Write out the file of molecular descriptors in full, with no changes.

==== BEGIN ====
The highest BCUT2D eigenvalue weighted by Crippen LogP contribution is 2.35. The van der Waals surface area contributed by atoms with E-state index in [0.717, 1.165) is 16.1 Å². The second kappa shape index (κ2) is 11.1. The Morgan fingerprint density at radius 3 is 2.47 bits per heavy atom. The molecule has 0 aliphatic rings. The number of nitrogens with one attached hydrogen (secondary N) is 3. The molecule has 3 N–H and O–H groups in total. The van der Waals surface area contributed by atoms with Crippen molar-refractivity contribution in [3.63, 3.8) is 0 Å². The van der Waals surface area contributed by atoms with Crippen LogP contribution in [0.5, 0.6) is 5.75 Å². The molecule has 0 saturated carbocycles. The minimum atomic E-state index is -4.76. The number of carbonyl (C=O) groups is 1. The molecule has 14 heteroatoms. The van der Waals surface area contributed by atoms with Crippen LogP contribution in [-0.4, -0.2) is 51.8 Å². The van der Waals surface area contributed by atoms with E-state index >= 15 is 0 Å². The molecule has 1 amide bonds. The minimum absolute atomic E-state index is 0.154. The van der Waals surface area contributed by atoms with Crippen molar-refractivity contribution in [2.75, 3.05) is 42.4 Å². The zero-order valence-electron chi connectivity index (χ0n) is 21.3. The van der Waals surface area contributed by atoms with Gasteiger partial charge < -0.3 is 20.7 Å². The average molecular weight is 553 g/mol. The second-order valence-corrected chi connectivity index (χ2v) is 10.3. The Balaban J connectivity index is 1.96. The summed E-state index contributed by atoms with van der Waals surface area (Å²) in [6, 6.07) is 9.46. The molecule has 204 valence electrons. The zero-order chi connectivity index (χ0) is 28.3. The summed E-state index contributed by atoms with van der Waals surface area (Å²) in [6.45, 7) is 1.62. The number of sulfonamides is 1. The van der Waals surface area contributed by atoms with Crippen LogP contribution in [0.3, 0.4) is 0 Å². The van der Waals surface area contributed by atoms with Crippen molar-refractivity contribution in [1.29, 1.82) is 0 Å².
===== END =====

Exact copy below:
The highest BCUT2D eigenvalue weighted by Crippen LogP contribution is 2.35. The van der Waals surface area contributed by atoms with E-state index in [0.717, 1.165) is 16.1 Å². The second kappa shape index (κ2) is 11.1. The Morgan fingerprint density at radius 3 is 2.47 bits per heavy atom. The molecule has 0 aliphatic rings. The number of nitrogens with one attached hydrogen (secondary N) is 3. The molecule has 3 N–H and O–H groups in total. The van der Waals surface area contributed by atoms with Crippen molar-refractivity contribution in [3.63, 3.8) is 0 Å². The van der Waals surface area contributed by atoms with Crippen LogP contribution in [0.5, 0.6) is 5.75 Å². The molecule has 0 saturated carbocycles. The minimum atomic E-state index is -4.76. The number of carbonyl (C=O) groups is 1. The molecule has 14 heteroatoms. The van der Waals surface area contributed by atoms with Crippen LogP contribution in [-0.4, -0.2) is 51.8 Å². The van der Waals surface area contributed by atoms with E-state index >= 15 is 0 Å². The molecule has 1 amide bonds. The minimum absolute atomic E-state index is 0.154. The van der Waals surface area contributed by atoms with Crippen molar-refractivity contribution in [2.75, 3.05) is 42.4 Å². The zero-order valence-electron chi connectivity index (χ0n) is 21.3. The van der Waals surface area contributed by atoms with Gasteiger partial charge < -0.3 is 20.7 Å². The average molecular weight is 553 g/mol. The second-order valence-corrected chi connectivity index (χ2v) is 10.3. The Balaban J connectivity index is 1.96. The summed E-state index contributed by atoms with van der Waals surface area (Å²) in [6, 6.07) is 9.46. The molecule has 204 valence electrons. The zero-order chi connectivity index (χ0) is 28.3. The summed E-state index contributed by atoms with van der Waals surface area (Å²) in [6.45, 7) is 1.62. The number of sulfonamides is 1. The van der Waals surface area contributed by atoms with Crippen LogP contribution in [0.3, 0.4) is 0 Å². The van der Waals surface area contributed by atoms with Crippen molar-refractivity contribution in [1.29, 1.82) is 0 Å².